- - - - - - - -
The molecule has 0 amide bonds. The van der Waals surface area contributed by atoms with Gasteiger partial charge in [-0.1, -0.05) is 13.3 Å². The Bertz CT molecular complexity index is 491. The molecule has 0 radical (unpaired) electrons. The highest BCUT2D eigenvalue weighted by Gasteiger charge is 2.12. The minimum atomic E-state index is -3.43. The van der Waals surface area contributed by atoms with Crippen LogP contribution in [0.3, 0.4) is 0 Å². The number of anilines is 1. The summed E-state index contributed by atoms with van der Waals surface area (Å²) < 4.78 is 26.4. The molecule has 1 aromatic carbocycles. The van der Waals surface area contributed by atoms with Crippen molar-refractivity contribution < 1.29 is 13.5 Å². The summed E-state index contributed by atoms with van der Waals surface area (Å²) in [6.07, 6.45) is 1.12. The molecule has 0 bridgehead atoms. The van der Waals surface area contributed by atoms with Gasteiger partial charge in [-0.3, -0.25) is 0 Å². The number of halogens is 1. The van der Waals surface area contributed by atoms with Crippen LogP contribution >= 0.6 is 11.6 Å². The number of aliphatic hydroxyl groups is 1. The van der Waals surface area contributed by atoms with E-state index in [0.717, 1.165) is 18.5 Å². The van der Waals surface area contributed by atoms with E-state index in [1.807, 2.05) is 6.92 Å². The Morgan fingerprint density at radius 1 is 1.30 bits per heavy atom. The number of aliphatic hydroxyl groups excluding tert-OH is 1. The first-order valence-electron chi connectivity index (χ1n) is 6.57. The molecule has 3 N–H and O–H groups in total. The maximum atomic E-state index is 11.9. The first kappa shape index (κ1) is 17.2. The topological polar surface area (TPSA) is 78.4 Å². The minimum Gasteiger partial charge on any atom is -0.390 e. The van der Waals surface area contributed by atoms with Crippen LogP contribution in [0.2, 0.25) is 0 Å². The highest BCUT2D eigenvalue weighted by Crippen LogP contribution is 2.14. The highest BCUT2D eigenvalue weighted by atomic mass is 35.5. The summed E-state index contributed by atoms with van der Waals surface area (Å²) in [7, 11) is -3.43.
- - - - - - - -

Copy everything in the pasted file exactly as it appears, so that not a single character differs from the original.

The molecule has 0 amide bonds. The van der Waals surface area contributed by atoms with Gasteiger partial charge in [-0.1, -0.05) is 13.3 Å². The Bertz CT molecular complexity index is 491. The molecule has 0 radical (unpaired) electrons. The highest BCUT2D eigenvalue weighted by Gasteiger charge is 2.12. The minimum atomic E-state index is -3.43. The van der Waals surface area contributed by atoms with Crippen LogP contribution in [0.3, 0.4) is 0 Å². The number of anilines is 1. The summed E-state index contributed by atoms with van der Waals surface area (Å²) < 4.78 is 26.4. The molecule has 1 aromatic carbocycles. The van der Waals surface area contributed by atoms with Crippen molar-refractivity contribution < 1.29 is 13.5 Å². The summed E-state index contributed by atoms with van der Waals surface area (Å²) in [6.07, 6.45) is 1.12. The molecule has 0 bridgehead atoms. The van der Waals surface area contributed by atoms with Gasteiger partial charge in [-0.3, -0.25) is 0 Å². The number of halogens is 1. The van der Waals surface area contributed by atoms with Crippen LogP contribution >= 0.6 is 11.6 Å². The number of aliphatic hydroxyl groups is 1. The van der Waals surface area contributed by atoms with E-state index in [0.717, 1.165) is 18.5 Å². The van der Waals surface area contributed by atoms with E-state index in [1.807, 2.05) is 6.92 Å². The Morgan fingerprint density at radius 1 is 1.30 bits per heavy atom. The number of aliphatic hydroxyl groups excluding tert-OH is 1. The first-order valence-electron chi connectivity index (χ1n) is 6.57. The molecule has 3 N–H and O–H groups in total. The maximum atomic E-state index is 11.9. The first kappa shape index (κ1) is 17.2. The topological polar surface area (TPSA) is 78.4 Å². The minimum Gasteiger partial charge on any atom is -0.390 e. The van der Waals surface area contributed by atoms with Crippen LogP contribution in [0.2, 0.25) is 0 Å². The highest BCUT2D eigenvalue weighted by Crippen LogP contribution is 2.14. The highest BCUT2D eigenvalue weighted by atomic mass is 35.5. The summed E-state index contributed by atoms with van der Waals surface area (Å²) in [7, 11) is -3.43.